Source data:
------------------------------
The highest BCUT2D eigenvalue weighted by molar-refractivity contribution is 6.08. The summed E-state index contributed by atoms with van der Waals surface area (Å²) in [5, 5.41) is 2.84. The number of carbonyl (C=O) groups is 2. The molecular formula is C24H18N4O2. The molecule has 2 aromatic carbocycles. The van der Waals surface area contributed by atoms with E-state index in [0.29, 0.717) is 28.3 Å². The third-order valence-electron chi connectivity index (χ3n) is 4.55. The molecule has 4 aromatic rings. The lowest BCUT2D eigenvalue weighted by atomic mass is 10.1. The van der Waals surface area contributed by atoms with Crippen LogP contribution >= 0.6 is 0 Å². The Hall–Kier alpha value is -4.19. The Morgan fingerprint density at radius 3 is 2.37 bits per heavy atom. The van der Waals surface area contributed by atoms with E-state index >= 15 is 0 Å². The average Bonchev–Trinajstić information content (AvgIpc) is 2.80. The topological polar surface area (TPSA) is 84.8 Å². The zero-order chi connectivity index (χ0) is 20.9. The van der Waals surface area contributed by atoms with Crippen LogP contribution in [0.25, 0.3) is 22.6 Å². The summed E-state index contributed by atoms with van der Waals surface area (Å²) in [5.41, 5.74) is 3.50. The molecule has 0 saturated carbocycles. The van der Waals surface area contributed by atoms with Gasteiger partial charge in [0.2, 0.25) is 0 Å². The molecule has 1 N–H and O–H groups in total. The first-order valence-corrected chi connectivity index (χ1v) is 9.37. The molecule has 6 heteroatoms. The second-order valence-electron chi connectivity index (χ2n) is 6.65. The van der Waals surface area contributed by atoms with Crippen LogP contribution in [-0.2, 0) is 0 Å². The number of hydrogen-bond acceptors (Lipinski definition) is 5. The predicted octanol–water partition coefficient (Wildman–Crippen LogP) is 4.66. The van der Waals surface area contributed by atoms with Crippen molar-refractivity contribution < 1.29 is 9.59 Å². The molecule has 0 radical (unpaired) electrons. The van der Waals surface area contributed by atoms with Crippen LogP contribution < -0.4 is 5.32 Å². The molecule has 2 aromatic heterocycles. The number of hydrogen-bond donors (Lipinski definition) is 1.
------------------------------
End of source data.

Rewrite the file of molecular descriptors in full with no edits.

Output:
The highest BCUT2D eigenvalue weighted by molar-refractivity contribution is 6.08. The summed E-state index contributed by atoms with van der Waals surface area (Å²) in [5, 5.41) is 2.84. The number of carbonyl (C=O) groups is 2. The molecular formula is C24H18N4O2. The molecule has 2 aromatic carbocycles. The van der Waals surface area contributed by atoms with E-state index in [0.29, 0.717) is 28.3 Å². The third-order valence-electron chi connectivity index (χ3n) is 4.55. The molecule has 4 aromatic rings. The lowest BCUT2D eigenvalue weighted by atomic mass is 10.1. The van der Waals surface area contributed by atoms with Crippen LogP contribution >= 0.6 is 0 Å². The Hall–Kier alpha value is -4.19. The Morgan fingerprint density at radius 3 is 2.37 bits per heavy atom. The van der Waals surface area contributed by atoms with E-state index >= 15 is 0 Å². The average Bonchev–Trinajstić information content (AvgIpc) is 2.80. The topological polar surface area (TPSA) is 84.8 Å². The zero-order chi connectivity index (χ0) is 20.9. The van der Waals surface area contributed by atoms with Crippen LogP contribution in [0.25, 0.3) is 22.6 Å². The summed E-state index contributed by atoms with van der Waals surface area (Å²) in [5.41, 5.74) is 3.50. The molecule has 0 saturated carbocycles. The van der Waals surface area contributed by atoms with Gasteiger partial charge in [0.2, 0.25) is 0 Å². The molecule has 1 N–H and O–H groups in total. The first-order valence-corrected chi connectivity index (χ1v) is 9.37. The molecule has 6 heteroatoms. The second-order valence-electron chi connectivity index (χ2n) is 6.65. The van der Waals surface area contributed by atoms with Crippen LogP contribution in [-0.2, 0) is 0 Å². The number of hydrogen-bond acceptors (Lipinski definition) is 5. The predicted octanol–water partition coefficient (Wildman–Crippen LogP) is 4.66. The van der Waals surface area contributed by atoms with Crippen molar-refractivity contribution < 1.29 is 9.59 Å². The molecule has 0 radical (unpaired) electrons. The van der Waals surface area contributed by atoms with Crippen LogP contribution < -0.4 is 5.32 Å². The molecule has 2 aromatic heterocycles. The number of hydrogen-bond donors (Lipinski definition) is 1.